Suboxone is a medication that is often used as a maintenance medication to treat opioid addiction, and it will need to be tapered off during a period before stopping use to keep withdrawal symptoms from returning. Suboxone is not recommended for use in treating acute pain or chronic pain in those who do not also battle opioid dependence.
Highs and Lows of Using Suboxone for Pain
The use of Suboxone for pain management is a personal decision to be made with the help of trained medical professionals. Summarized here are some pros and cons to consider when deciding if Suboxone might be the optimal option.
- It has a lower abuse potential than other opioid drugs because of the addition of naloxone and also the “ceiling effect” of buprenorphine that keeps it from fully activating opioid receptors in the brain after a certain amount.
- The partial agonist action of buprenorphine means it doesn’t have as many mind-altering side effects as full agonist opioids.
- Suboxone can be taken for a long time as a maintenance medication.
- The combination of buprenorphine and naloxone may actually help to overturn OIH and reduce chronic pain in those battling opioid dependence.
- Suboxone can be prescribed by a medical professional and picked up at a pharmacy to be taken at home unlike methadone, another opioid addiction treatment medication and analgesic, that needs to be dispensed in federally regulated clinics.
- Buprenorphine is a weak analgesic and not effective for pain relief in someone not struggling with opioid dependence.
- Suboxone is still a potential target for misuse and abuse.
- As an opioid drug, partial agonist or not, buprenorphine can still be habit-forming and can, therefore, contribute to addiction.
- Higher levels of buprenorphine in Suboxone than in other maintenance medications like the Butrans patch can make it more likely to be abused.
- Regular use of Suboxone can cause opioid dependence and difficult withdrawal symptoms if the medication is stopped suddenly.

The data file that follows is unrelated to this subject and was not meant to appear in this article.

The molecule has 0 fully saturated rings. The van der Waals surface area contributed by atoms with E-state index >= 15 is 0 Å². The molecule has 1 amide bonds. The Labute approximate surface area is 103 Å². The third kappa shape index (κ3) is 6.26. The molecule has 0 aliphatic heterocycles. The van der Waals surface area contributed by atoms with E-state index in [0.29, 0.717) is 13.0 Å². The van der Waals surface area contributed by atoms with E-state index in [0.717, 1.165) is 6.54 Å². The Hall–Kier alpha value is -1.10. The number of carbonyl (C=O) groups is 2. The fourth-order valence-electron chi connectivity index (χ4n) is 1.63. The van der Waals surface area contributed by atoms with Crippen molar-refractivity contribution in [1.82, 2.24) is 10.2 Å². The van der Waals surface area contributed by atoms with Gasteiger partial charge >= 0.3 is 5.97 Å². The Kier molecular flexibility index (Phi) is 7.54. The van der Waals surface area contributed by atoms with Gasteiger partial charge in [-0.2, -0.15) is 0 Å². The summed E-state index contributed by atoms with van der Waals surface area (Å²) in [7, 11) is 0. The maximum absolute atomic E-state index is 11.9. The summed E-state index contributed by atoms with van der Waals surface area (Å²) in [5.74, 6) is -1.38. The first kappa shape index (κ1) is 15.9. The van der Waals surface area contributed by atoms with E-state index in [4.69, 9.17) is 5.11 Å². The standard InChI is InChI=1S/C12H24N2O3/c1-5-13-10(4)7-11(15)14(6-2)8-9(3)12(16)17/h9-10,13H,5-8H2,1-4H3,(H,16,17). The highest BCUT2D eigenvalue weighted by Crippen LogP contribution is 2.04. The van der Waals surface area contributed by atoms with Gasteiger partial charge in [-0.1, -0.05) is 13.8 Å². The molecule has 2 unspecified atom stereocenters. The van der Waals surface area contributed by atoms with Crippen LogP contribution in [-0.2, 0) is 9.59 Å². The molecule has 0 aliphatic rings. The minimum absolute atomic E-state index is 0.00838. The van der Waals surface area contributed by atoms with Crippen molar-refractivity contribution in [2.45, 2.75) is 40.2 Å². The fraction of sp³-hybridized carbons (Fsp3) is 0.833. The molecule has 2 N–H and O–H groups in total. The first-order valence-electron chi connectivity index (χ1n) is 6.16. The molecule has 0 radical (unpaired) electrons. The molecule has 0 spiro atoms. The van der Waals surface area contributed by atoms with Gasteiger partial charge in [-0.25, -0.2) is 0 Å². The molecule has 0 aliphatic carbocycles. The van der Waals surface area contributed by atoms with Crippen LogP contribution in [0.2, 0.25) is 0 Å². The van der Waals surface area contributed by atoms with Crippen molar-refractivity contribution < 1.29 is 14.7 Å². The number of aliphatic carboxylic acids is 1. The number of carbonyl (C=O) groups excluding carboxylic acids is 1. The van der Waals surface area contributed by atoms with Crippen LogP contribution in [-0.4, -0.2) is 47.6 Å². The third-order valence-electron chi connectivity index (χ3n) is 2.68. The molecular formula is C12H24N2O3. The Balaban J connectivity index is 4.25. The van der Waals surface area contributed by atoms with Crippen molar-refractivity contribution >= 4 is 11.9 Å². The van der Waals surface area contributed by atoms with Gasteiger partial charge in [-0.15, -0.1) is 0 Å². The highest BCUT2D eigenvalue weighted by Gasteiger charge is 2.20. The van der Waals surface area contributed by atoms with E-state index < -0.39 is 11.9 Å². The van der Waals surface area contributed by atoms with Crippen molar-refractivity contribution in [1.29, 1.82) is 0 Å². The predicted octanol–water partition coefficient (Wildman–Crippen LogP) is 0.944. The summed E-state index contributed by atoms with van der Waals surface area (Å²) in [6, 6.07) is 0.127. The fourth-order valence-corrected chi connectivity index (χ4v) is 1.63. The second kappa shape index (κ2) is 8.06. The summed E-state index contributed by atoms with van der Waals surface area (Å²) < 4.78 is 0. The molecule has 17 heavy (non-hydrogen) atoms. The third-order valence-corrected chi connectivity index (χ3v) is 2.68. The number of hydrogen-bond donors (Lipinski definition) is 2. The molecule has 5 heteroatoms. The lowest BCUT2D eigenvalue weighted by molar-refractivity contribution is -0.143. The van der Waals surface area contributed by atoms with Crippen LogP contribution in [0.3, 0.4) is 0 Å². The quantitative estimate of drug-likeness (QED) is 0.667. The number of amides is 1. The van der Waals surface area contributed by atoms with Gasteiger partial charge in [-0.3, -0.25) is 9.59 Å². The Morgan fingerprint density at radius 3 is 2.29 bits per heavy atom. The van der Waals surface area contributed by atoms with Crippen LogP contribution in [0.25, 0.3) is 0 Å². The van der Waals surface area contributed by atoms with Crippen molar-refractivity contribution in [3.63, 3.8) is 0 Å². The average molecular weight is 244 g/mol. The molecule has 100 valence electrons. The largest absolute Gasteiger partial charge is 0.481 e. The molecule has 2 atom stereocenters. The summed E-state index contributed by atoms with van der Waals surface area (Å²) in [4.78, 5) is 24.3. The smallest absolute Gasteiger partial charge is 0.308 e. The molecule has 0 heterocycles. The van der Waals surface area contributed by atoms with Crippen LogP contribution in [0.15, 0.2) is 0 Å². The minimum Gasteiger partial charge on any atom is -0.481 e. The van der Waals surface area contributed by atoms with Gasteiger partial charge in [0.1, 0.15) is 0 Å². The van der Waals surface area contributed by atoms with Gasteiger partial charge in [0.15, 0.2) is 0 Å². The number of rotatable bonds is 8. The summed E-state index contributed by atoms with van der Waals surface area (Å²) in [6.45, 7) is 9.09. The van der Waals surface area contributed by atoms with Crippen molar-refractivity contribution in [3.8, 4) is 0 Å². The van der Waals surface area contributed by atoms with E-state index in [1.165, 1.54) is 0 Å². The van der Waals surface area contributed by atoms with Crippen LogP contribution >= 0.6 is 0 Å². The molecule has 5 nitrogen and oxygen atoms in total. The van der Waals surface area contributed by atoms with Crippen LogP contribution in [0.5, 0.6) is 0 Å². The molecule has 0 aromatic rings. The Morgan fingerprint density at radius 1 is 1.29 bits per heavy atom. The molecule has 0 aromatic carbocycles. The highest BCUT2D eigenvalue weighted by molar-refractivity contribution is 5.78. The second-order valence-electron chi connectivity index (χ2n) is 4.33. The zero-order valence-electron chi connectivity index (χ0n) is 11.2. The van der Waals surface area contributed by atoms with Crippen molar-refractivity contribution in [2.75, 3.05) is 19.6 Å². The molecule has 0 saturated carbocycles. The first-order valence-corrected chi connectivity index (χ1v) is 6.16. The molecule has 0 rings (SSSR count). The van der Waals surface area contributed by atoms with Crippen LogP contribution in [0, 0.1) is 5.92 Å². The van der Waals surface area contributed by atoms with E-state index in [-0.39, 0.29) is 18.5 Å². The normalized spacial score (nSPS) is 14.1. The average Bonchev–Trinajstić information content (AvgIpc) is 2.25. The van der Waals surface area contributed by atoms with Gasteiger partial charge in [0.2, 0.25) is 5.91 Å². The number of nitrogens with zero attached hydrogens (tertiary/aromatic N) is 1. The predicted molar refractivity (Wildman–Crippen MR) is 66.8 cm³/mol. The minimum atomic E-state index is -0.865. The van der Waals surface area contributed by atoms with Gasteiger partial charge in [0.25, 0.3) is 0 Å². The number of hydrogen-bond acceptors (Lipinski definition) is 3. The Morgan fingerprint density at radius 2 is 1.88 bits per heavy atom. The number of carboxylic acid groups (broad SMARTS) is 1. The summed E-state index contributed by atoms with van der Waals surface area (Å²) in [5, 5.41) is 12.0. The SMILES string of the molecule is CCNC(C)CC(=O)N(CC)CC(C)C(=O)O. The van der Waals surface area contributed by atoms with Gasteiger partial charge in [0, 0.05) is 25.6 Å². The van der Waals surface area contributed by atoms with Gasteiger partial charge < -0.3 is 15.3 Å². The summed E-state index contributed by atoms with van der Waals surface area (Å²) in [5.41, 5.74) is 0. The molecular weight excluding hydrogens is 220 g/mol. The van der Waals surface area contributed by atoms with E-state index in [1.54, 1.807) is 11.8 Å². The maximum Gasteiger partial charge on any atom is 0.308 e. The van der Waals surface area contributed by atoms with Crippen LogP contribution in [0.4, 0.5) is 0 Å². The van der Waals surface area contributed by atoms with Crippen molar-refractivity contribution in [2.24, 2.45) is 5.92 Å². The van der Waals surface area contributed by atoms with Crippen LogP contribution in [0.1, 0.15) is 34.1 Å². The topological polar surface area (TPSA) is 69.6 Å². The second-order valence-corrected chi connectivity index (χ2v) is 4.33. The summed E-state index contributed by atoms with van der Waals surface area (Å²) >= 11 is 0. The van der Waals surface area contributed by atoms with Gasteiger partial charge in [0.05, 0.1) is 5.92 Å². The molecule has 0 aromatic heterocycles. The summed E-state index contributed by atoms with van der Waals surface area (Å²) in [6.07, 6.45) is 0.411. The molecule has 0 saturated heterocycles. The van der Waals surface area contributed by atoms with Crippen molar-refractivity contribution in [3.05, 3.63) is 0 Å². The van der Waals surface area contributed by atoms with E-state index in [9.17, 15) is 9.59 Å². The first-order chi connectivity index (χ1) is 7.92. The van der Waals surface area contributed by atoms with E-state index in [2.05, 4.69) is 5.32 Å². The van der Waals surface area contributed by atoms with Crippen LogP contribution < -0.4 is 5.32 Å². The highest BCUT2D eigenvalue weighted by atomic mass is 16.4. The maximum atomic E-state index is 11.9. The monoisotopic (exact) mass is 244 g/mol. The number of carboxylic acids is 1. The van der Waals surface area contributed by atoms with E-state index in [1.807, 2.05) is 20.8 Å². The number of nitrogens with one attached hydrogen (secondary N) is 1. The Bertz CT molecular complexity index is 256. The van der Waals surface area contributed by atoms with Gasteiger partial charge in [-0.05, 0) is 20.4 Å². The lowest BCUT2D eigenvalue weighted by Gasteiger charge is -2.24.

- It is possible to overdose on Suboxone, especially if combining the medication with other substances.
- Suboxone cannot safely be taken in conjunction with other central nervous system depressants such as benzodiazepines, alcohol, or other opioids.
- Withdrawal symptoms can be precipitated and will be more intense because of the naloxone component of Suboxone if it is injected or other opioids are introduced.
If You Or Someone You Know Suffers From Addiction
Suboxone is still an addictive opioid medication that needs to be taken under close supervision by a trained medical professional. Other medications may be more effective than Suboxone in managing pain and should likely be considered first.
Opioid Addiction 2016 Facts & Figures. American Society of Addiction Medicine. from https://www.asam.org/docs/default-source/advocacy/opioid-addiction-disease-facts-figures.pdf
(February 2018). Highlights of Prescribing Information. Indivior. from https://www.suboxone.com/content/pdfs/prescribing-information.pdf
(August 2011). Buprenorphine and Buprenorphine/Naloxone Diversion, Misuse, and Illicit Use: An International Review. Current Drug Abuse Reviews. from https://www.ncbi.nlm.nih.gov/pmc/articles/PMC3154701/
(May 2014). Buprenorphine-Naloxone Therapy in Pain Management. Anesthesiology. from http://anesthesiology.pubs.asahq.org/article.aspx?articleid=1917779
(April 2015). Treating the Opioid-Addicted Chronic Pain Patient: The Role of Suboxone. Practical Pain Management. from https://www.practicalpainmanagement.com/treatments/pharmacological/opioids/treating-opioid-addicted-chronic-pain-patient-role-suboxone?page=0,1